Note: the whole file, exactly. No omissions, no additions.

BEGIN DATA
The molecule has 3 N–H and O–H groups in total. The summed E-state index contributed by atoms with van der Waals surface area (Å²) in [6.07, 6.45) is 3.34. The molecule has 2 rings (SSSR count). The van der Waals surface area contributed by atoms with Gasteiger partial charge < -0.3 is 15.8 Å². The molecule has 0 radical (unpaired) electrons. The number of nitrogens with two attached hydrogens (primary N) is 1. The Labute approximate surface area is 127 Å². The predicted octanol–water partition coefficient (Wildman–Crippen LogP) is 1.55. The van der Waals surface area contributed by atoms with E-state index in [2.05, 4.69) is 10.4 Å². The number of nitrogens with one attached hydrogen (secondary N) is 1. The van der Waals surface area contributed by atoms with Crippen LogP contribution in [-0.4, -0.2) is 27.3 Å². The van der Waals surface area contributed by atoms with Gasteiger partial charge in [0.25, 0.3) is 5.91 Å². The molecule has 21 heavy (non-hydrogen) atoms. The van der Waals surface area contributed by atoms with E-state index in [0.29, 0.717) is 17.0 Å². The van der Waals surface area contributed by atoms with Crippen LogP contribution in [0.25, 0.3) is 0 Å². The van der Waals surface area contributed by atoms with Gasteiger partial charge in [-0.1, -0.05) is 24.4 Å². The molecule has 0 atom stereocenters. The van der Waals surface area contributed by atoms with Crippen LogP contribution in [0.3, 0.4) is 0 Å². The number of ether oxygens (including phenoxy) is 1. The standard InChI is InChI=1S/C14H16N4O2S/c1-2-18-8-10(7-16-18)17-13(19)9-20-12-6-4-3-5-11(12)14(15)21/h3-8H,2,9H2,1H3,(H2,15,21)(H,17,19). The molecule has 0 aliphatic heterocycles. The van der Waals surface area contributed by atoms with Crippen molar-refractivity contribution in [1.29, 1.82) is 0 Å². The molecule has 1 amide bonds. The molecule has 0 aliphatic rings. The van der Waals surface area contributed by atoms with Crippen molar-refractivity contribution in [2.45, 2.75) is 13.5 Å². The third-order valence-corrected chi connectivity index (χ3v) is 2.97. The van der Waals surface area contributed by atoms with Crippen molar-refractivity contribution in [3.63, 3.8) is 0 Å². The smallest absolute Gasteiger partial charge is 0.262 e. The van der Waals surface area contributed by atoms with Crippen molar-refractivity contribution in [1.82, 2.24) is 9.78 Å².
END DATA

The molecule has 3 N–H and O–H groups in total. The summed E-state index contributed by atoms with van der Waals surface area (Å²) in [6.07, 6.45) is 3.34. The molecule has 2 rings (SSSR count). The van der Waals surface area contributed by atoms with Gasteiger partial charge < -0.3 is 15.8 Å². The molecule has 0 radical (unpaired) electrons. The number of nitrogens with two attached hydrogens (primary N) is 1. The Labute approximate surface area is 127 Å². The predicted octanol–water partition coefficient (Wildman–Crippen LogP) is 1.55. The van der Waals surface area contributed by atoms with E-state index in [2.05, 4.69) is 10.4 Å². The number of nitrogens with one attached hydrogen (secondary N) is 1. The van der Waals surface area contributed by atoms with Crippen LogP contribution in [-0.4, -0.2) is 27.3 Å². The van der Waals surface area contributed by atoms with Gasteiger partial charge in [0.25, 0.3) is 5.91 Å². The molecule has 21 heavy (non-hydrogen) atoms. The van der Waals surface area contributed by atoms with E-state index in [0.29, 0.717) is 17.0 Å². The van der Waals surface area contributed by atoms with Crippen LogP contribution in [0.25, 0.3) is 0 Å². The van der Waals surface area contributed by atoms with Gasteiger partial charge in [-0.1, -0.05) is 24.4 Å². The molecule has 0 atom stereocenters. The van der Waals surface area contributed by atoms with Crippen LogP contribution in [0.3, 0.4) is 0 Å². The number of ether oxygens (including phenoxy) is 1. The standard InChI is InChI=1S/C14H16N4O2S/c1-2-18-8-10(7-16-18)17-13(19)9-20-12-6-4-3-5-11(12)14(15)21/h3-8H,2,9H2,1H3,(H2,15,21)(H,17,19). The molecule has 0 aliphatic heterocycles. The van der Waals surface area contributed by atoms with Crippen molar-refractivity contribution in [1.29, 1.82) is 0 Å². The molecule has 1 amide bonds. The molecule has 0 aliphatic rings. The van der Waals surface area contributed by atoms with Crippen molar-refractivity contribution in [2.45, 2.75) is 13.5 Å². The third-order valence-corrected chi connectivity index (χ3v) is 2.97. The van der Waals surface area contributed by atoms with Crippen molar-refractivity contribution in [3.63, 3.8) is 0 Å². The smallest absolute Gasteiger partial charge is 0.262 e. The van der Waals surface area contributed by atoms with Crippen molar-refractivity contribution in [1.82, 2.24) is 9.78 Å².